Science Organization Celebrates 50 Years of Research on the Farallon Islands
Petaluma, CA, April 3—Exactly fifty years ago today, Point Blue Conservation Science officially began its research program on the Farallon Islands, 26 miles west of San Francisco.
Unbeknownst to those pioneering scientists who landed at the Southeast Farallon Island on April 3, 1968, their efforts marked the beginning of one of the longest continuous research and stewardship efforts in the world. Since then, Point Blue scientists have been on the island—which hosts seals, sea lions and the largest seabird breeding colony in continental United States—24 hours a day, 365 days a year, working in close partnership with the US Fish and Wildlife Service (USFWS).
“I feel incredibly lucky to have been able to spend so much time out on the ‘Galapagos of California,’” said Pete Warzybok, Farallon Program Biologist at Point Blue, who has spent over 2000 days and nights on the island. “The Farallon Island Field Station serves as Point Blue’s laboratory on the Pacific and it’s really a one of kind setting that provides a unique opportunity to monitor environmental changes to birds and ocean life.”
Birds are excellent indicators of environmental change. Over the past fifty years, Point Blue has amassed invaluable long-term data sets that are crucial for understanding—and addressing—threats to our climate, our ocean, seabirds, sea lions, seals, whales, white sharks, and the ocean food web. The long-term data sets collected by Point Blue on the Farallon Islands National Wildlife Refuge help to inform management and conservation actions on the island. Importantly, they also indicate the effects of climate change to the marine ecosystem.
“Our Farallon Islands program is a great representation of the work we do at Point Blue to conserve nature for wildlife and people,” CEO Ellie Cohen said. “By combining cutting edge scientific research with strong, collaborative partnerships we’re able to advance our climate-smart conservation goals. And the scientific value of our long-term data sets in teasing out both human-caused and natural change over time shows how vitally important it is that programs like this continue to be supported.”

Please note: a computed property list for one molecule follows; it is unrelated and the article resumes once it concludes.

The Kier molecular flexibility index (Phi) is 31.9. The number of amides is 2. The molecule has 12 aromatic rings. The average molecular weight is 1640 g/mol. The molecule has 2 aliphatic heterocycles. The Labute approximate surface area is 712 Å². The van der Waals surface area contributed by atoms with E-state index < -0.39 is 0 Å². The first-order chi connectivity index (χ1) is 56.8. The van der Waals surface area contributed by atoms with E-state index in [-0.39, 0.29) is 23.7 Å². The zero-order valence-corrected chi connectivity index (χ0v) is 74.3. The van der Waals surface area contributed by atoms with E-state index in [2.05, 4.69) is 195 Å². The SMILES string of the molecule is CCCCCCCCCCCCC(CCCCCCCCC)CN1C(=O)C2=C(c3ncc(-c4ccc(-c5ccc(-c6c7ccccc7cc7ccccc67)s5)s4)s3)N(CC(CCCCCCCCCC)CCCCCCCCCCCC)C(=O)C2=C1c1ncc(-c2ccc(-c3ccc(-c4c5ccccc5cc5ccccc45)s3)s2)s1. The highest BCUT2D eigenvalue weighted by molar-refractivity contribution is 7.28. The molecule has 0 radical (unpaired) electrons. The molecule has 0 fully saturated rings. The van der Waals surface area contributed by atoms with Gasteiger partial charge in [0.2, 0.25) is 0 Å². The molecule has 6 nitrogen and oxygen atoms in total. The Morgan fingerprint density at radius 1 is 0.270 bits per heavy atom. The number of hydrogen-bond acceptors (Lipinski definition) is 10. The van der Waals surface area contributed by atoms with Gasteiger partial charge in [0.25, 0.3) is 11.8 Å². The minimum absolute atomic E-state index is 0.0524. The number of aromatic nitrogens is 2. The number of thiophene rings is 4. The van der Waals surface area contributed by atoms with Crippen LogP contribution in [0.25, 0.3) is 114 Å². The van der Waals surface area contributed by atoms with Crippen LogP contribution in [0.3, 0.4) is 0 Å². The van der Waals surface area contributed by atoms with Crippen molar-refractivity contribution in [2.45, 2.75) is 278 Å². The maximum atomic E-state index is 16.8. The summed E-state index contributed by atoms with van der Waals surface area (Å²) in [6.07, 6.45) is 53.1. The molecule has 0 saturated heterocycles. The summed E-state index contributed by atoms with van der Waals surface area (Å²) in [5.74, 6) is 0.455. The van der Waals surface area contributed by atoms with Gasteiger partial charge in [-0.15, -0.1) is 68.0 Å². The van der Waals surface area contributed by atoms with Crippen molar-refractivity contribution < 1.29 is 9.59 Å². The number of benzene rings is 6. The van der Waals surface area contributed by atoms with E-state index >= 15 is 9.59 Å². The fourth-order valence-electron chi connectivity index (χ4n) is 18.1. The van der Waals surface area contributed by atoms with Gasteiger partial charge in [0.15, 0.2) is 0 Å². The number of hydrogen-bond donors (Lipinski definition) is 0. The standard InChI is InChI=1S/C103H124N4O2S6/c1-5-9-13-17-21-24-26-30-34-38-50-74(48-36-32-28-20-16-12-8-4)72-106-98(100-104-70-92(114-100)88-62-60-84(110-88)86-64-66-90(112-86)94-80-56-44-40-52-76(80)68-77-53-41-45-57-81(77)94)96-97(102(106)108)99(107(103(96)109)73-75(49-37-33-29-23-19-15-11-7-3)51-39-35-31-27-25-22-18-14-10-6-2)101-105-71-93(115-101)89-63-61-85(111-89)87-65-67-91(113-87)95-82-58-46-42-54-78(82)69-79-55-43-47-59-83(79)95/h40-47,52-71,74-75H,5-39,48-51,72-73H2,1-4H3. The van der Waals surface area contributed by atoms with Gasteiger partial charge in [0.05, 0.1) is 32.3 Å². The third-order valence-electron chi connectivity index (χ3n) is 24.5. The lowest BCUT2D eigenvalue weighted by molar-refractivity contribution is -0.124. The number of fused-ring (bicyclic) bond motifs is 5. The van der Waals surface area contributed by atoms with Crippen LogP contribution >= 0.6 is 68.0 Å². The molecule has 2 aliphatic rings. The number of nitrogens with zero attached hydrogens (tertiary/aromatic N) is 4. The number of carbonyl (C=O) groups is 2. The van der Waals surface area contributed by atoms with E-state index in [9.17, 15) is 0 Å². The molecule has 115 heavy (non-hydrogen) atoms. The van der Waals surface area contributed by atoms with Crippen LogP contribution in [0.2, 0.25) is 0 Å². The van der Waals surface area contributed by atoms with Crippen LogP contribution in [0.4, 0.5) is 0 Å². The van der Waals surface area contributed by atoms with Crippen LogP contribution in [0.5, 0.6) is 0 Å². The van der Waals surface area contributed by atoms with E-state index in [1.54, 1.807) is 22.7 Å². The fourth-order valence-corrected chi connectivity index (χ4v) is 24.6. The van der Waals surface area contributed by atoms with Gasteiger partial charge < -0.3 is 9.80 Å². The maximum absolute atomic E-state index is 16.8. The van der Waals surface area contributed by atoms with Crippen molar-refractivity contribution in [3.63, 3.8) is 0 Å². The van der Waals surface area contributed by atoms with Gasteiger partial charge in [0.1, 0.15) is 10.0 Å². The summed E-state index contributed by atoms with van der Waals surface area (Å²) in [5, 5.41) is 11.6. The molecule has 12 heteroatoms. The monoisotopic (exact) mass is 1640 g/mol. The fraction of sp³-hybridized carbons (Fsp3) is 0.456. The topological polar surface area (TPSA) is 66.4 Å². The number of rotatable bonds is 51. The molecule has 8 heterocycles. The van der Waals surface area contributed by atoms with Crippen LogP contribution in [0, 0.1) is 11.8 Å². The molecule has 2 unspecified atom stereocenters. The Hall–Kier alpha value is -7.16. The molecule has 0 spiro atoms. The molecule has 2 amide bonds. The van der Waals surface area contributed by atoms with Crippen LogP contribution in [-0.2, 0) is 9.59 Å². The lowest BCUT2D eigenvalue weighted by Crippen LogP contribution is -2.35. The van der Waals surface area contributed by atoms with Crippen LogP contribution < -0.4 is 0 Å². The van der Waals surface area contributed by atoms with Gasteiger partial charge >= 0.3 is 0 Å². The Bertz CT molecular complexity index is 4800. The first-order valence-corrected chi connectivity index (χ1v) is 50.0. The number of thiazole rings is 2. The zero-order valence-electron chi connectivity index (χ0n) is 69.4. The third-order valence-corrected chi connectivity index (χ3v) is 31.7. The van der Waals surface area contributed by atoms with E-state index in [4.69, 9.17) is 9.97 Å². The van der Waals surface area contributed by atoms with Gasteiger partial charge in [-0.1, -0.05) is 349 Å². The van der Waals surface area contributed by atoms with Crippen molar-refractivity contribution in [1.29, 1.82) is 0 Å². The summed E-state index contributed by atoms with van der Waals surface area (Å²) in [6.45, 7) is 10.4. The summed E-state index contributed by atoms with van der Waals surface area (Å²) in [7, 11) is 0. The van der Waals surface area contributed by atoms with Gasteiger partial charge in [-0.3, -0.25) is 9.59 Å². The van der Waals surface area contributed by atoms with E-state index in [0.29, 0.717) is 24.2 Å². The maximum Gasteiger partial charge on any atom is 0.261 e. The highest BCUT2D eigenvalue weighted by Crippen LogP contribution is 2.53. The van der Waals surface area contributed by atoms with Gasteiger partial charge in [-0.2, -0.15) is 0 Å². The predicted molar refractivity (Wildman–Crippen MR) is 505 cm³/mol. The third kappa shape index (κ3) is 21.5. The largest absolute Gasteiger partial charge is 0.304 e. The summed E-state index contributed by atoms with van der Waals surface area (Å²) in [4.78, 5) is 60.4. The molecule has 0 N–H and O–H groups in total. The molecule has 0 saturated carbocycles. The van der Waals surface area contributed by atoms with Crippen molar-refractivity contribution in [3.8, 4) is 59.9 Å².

“The decades-long partnership between Point Blue and the U.S. Fish & Wildlife Service (USFWS) is a great example of two organizations working together for a single purpose: studying and protecting the incredible wildlife and natural habitats of the Farallon Islands National Wildlife Refuge,” said Anne Morkill, USFWS Manager of the San Francisco Bay National Wildlife Refuge Complex.
Over the years, Point Blue’s scientific research has led to significant ocean conservation outcomes including:
The establishment of what was then known as the Point Reyes Farallon Islands National Marine Sanctuary (NMS) designated by President Jimmy Carter in January 16, 1981. NOAA changed the name to Gulf of the Farallones NMS in 1997, and to Greater Farallones NMS in 2016 after expanding north to Point Arena in Mendocino County.
An end to gill-net fishing in Central California waters with the 1987 ban in the Gulf of the Farallones and northern Monterey Bay to protect seabirds from bycatch;
The 1993 state law to prevent the hunting of White Sharks off California’s coasts; and
The establishment of Marine Protected Area regulations around the Farallones in 2010, as part of the California Marine Life Protection Act.
Throughout Point Blue’s time conducting research on the island, the scientists’ stewardship and continuous presence led to the return of Northern Fur Seals, which, after an island-wide slaughter in 1834, abandoned the island completely until the 1970s, when they began a slow return. Thanks in part to Point Blue’s stewardship, the population has steadily increased, and now numbers approximately 2,200 animals including over 1,100 pups born in 2016.
Our scientists have also borne witness to noteworthy wildlife trends, including the unprecedented appearance of a Northern Gannet in 2012, which traveled across the Arctic to be on the Farallones—never possible before climate change’s impacts made the northwest passage open year round.
Point Blue’s 160 scientists advance conservation of birds, other wildlife and ecosystems through science, partnerships and outreach. Our highest priority is to reduce the impacts of habitat loss, climate change, and other environmental threats while promoting nature-based solutions for wildlife and people, on land and at sea.
For more information, including high-resolution images (samples here, more available), please contact Zach Warnow: 415-786-5285.